Hot - cold packs are also utilized by wrapping in a wet towel. Water-resistant treatment cloth or plastic wrap should be used during application to prevent the loss of temperature as in the compressed application [5]. Steps for the application of hot packs:


Figure 2.

Hot Packs A. Commercial Hot pack B. Single Use Hot pack


Figure 3.

Hot Pack (used for wet heat applications)[13]

6.5. Hot compress

Sterile wet hot compress improves circulation in open wounds, helps to solve the edema, provides drainage and prevents the spread of infections. The temperature of the water in the hot compress applications varies according to the purpose, and it is sufficient to be 40.5 - 43 ° C (105-110 oF). During the applications heat disperses quickly. Compresses should be changed frequently for the purpose of keeping the temperature at the same level, and compresses should be wrapped with a plastic cover or a dry towel. Wetness causes Vasodilatation and evaporates the heat from the skin's surface; therefore the patient may feel cold. The room temperature should be controlled [4, 5, 9].

6.6. Hot immersion bath

Hot immersion bath is performed by immersing a part of the body in a heated solution. Hot immersion bath accelerates the circulation, decreases the edema, and provides muscle relaxation. Immersion bath can also be applied to an area that is closed by dressing, and the bath is available with a heated solution. The position of the patient should be comfortable during the application and the solution should be heated up to 40.5 – 43 oC (105 - 110 oF) [4]. Surgical asepsis principles must be complied if the bath is applied with an open wound [5].

6.7. Sitz bath

Sitz bath is an operation by immersing the pelvic part into hot water or in some cases cold water. Sitz bath is useful in patients with painful hemorrhoids, vaginal inflammation, a history of rectal surgery, and opened episiotomy (incision made between the vagina and rectum to facilitate the birth and to prevent the tearing of the vagina) during childbirth. Application should take 15 - 20 minutes and the temperature of the water should be 40.5 - 43 ° C (105-110 oF). However, the time and temperature vary depending on the patient's health status. The patient sits in a tub or a special chair. A large part of the body is exposed to heat during the sitz bath so that the patient should be evaluated in terms of changes in consciousness, nausea, pallor in face, and increase in patient pulse rate [4, 5].

6.8. Cold compress

The application should take 20 minutes to reduce the edema and inflammation and the temperature should be 15 oC (59 oF). Surgical aseptic technique should be used for open wounds. When a cold compress is applied, some unwanted side effects such as burning or numbness, mottling of the skin, redness, extreme pallor, and bluish - purple mottled appearance on the skin can be observed. The procedure for the application of cold compress are the same as hot compress applications [4].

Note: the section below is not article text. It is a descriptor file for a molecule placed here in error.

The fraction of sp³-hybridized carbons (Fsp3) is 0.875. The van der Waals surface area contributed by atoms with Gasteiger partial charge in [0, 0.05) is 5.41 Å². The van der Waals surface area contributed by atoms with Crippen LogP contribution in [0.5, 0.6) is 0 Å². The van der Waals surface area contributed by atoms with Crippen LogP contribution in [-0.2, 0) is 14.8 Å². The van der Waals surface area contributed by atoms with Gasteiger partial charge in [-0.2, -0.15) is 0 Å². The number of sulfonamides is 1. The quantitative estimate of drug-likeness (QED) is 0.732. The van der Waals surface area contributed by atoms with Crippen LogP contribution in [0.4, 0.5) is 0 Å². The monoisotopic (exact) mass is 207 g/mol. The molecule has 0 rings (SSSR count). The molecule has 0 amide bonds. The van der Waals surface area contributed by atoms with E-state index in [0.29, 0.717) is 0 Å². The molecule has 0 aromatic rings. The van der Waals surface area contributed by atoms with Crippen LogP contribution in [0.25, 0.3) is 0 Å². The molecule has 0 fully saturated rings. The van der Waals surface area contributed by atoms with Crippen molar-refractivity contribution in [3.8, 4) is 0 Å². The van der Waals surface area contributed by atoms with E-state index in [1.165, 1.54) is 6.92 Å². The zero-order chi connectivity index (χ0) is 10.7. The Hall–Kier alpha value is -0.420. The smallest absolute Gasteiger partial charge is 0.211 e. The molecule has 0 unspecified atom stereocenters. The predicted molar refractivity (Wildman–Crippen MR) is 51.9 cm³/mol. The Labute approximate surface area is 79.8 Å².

6.9. Cold immersion bath

The procedure for application of cold immersion bath are the same as hot immersion bath applications. The application should take 20 minutes and the temperature should be 15 oC (59 oF) [4].

6.10. Ice bag

Ice bag is made of plastic or rubber, and its mouth is wide enough to contain ice. The ice bag is used for sprains, localized bleeding or hematoma, preventing edema after dental surgery, controlling the bleeding, and creating a local anesthetic effect in the area [4]. An ice bag must be applied by wrapping with a towel or blanket [5].

6.11. Combined cold compress system

Combined Cold Compress System is capable of performing both compression and cold application. It consists of cuffs in the appropriate size of each body region, a refrigerator that is placed in into ice-water, a connecting pipe that provides ice water flows to cuff (Figure 4). Compression allows conductance by increasing the contact between the skin and ice water and reduces blood flow. Thus, it has been indicated that the co-administration of cold with compression in the therapy is more effective than only implementing cold. Combined Cold Compress System is preferred in the control of postoperative pain and the swelling after acute trauma [15].


Figure 4.

Combined Cold Compress System

7. Superficial heat and cold application in the treatment of knee osteoarthritis: Is the evidence enough?

Rakel and Barr (2003) have stated that nurses/physicians, traditionally apply heat and cold applications and some massages, thus they should be informed about the strength of the evidence for the efficiency of these applications. The authors have expressed that the methodological evidence for the effect of heat and cold applications on chronic pain is limited [16]. Wright and Sluka (2001) have claimed that the information about the effect of superficial heat application on depressing the pain or improving the physical function are contradictory, and that there are different studies stating that heat application increased, decreased or did not change arthritis pain and other symptoms [17].